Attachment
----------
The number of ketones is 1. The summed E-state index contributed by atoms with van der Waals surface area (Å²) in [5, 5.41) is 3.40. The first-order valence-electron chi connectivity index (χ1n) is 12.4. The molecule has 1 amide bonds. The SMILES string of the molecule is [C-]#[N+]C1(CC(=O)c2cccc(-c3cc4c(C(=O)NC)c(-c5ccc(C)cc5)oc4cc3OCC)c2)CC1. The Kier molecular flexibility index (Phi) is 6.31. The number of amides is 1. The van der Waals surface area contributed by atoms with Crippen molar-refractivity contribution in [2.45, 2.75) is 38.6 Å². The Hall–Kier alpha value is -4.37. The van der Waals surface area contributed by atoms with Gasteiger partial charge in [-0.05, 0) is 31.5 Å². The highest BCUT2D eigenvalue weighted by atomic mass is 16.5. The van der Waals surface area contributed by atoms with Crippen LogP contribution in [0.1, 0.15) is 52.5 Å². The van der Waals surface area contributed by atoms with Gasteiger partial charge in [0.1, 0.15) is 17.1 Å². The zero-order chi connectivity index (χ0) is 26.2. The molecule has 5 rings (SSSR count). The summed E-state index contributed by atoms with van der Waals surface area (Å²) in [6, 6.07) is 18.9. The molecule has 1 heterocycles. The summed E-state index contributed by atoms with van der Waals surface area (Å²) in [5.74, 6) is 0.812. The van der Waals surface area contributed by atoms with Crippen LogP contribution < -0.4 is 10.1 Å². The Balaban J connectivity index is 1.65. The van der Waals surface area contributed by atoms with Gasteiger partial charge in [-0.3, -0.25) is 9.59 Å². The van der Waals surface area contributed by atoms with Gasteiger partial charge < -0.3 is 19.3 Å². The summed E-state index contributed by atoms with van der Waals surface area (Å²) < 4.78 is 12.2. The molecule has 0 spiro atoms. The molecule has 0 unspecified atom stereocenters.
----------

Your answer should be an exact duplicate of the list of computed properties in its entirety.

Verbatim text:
The number of ketones is 1. The summed E-state index contributed by atoms with van der Waals surface area (Å²) in [5, 5.41) is 3.40. The first-order valence-electron chi connectivity index (χ1n) is 12.4. The molecule has 1 amide bonds. The SMILES string of the molecule is [C-]#[N+]C1(CC(=O)c2cccc(-c3cc4c(C(=O)NC)c(-c5ccc(C)cc5)oc4cc3OCC)c2)CC1. The Kier molecular flexibility index (Phi) is 6.31. The number of amides is 1. The van der Waals surface area contributed by atoms with Crippen molar-refractivity contribution in [2.45, 2.75) is 38.6 Å². The Hall–Kier alpha value is -4.37. The van der Waals surface area contributed by atoms with Gasteiger partial charge in [-0.05, 0) is 31.5 Å². The highest BCUT2D eigenvalue weighted by atomic mass is 16.5. The van der Waals surface area contributed by atoms with Crippen LogP contribution in [0.1, 0.15) is 52.5 Å². The van der Waals surface area contributed by atoms with Gasteiger partial charge in [0.1, 0.15) is 17.1 Å². The zero-order chi connectivity index (χ0) is 26.2. The molecule has 5 rings (SSSR count). The summed E-state index contributed by atoms with van der Waals surface area (Å²) in [6, 6.07) is 18.9. The molecule has 1 heterocycles. The summed E-state index contributed by atoms with van der Waals surface area (Å²) in [5.74, 6) is 0.812. The van der Waals surface area contributed by atoms with Crippen LogP contribution < -0.4 is 10.1 Å². The Balaban J connectivity index is 1.65. The van der Waals surface area contributed by atoms with Gasteiger partial charge in [-0.3, -0.25) is 9.59 Å². The van der Waals surface area contributed by atoms with Gasteiger partial charge < -0.3 is 19.3 Å². The summed E-state index contributed by atoms with van der Waals surface area (Å²) < 4.78 is 12.2. The molecule has 0 spiro atoms. The molecule has 0 unspecified atom stereocenters.